A recent surveillance in Japan showed that only 65.7% of the participants indicated a willingness to be vaccinated, among them were older age groups, those in rural areas, and those with underlying medical conditions (Yoda and Katsuyama 2021). According to a recent global survey, the vaccine acceptance rate varies in different countries, with a result of 88.6% COVID-19 vaccine acceptance in China and 55% in Russia, indicating higher levels of trust in information from government and public health agents is crucial for universal COVID-19 vaccine coverage (Lazarus et al. 2020). A surveillance in France, Belgium and Canada on healthcare personnel who are at high risk of infection by SARS-CoV-2 to assess willingness attitudes, beliefs to get vaccinated with COVID-19 vaccine showed 71.6% acceptance of COVID-19 vaccine (Verger et al. 2021). Another surveillance on healthcare personnel showed only overall 57.5% of individuals expressed intent to receive COVID-19 vaccine in New York (Shaw et al. 2021). A surveillance on the medical students showed that only 53% indicated they would participate in a COVID-19 vaccine trial and 23% were unwilling to take a COVID-19 vaccine immediately upon FDA approval, highlighting the need for an educational curriculum about the safety and effectiveness to promote uptake of the COVID-19 vaccine (Lucia et al. 2020). Obviously, vaccine hesitancy can slow down the containment of COVID-19 pandemic. However, a recent report on a survey in 15 countries showed that an increasing portion of people are willing to be vaccinated with COVID-19 vaccine (Mega 2021). It is encouraging that the vaccine confidence is growing in some countries.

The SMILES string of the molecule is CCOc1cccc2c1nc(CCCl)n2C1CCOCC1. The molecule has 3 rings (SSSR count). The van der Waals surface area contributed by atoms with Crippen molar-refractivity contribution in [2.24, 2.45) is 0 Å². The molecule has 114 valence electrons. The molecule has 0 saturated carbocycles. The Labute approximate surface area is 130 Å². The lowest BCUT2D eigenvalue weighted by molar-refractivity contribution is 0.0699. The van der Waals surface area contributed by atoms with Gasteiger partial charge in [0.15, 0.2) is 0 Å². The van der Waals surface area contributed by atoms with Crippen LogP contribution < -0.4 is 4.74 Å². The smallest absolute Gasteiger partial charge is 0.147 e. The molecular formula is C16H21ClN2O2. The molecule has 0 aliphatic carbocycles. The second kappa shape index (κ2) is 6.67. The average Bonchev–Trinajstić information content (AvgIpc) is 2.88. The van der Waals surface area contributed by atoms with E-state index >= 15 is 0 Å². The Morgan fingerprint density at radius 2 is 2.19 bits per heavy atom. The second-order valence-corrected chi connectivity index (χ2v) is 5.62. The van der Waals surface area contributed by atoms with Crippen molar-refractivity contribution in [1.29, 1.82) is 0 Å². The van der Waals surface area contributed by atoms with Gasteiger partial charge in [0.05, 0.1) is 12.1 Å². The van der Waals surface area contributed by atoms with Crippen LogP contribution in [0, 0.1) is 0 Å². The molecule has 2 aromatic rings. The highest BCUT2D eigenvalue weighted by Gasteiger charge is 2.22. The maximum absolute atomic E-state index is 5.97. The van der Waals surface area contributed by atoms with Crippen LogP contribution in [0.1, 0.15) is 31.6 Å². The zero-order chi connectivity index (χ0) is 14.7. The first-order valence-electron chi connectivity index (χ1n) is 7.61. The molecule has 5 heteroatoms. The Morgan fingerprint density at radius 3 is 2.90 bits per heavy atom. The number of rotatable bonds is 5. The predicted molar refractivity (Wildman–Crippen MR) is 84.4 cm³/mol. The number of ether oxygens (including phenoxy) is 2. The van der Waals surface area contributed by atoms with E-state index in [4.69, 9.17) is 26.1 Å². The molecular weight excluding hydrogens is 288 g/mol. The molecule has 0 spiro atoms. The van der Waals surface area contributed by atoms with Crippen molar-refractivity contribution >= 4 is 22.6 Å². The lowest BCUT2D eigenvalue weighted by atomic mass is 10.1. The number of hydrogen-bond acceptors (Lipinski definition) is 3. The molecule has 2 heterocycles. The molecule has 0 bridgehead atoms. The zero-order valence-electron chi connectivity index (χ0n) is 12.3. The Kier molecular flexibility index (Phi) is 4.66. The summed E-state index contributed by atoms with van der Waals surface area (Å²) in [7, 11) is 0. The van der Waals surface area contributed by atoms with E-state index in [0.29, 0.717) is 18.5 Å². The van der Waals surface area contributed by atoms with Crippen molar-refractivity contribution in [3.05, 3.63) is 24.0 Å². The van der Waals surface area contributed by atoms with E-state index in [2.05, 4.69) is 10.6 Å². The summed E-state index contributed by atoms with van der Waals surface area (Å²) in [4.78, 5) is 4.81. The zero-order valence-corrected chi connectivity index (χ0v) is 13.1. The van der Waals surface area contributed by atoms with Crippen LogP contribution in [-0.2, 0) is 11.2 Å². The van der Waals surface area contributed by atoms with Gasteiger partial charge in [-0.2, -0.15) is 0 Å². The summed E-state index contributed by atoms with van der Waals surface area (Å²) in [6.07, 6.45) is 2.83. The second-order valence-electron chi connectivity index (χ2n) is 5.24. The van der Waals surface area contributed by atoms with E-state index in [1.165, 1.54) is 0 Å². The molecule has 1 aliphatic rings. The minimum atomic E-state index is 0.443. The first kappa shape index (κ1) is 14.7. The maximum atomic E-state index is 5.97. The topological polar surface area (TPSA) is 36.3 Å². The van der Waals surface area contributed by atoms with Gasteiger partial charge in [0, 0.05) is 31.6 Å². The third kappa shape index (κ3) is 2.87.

According to the public data, each shot of COVID-19 vaccine costs 15–25 USA dollars. In the developed countries, most people have the finance to afford the vaccination of COVID-19 vaccine, however, in the developing countries, most people in the poor life condition do not have the ability to pay the vaccination with COVID-19. This causes a question on the global vaccine equity and further worsens the acceptance of COVID-19 vaccines. Fortunately, several governments have announced vaccination with COVID-19 vaccine is free, such as in China, Japan, Russia, Saudi Arab, etc. This strategy may increase the vaccine trust and release the financial burden of averages.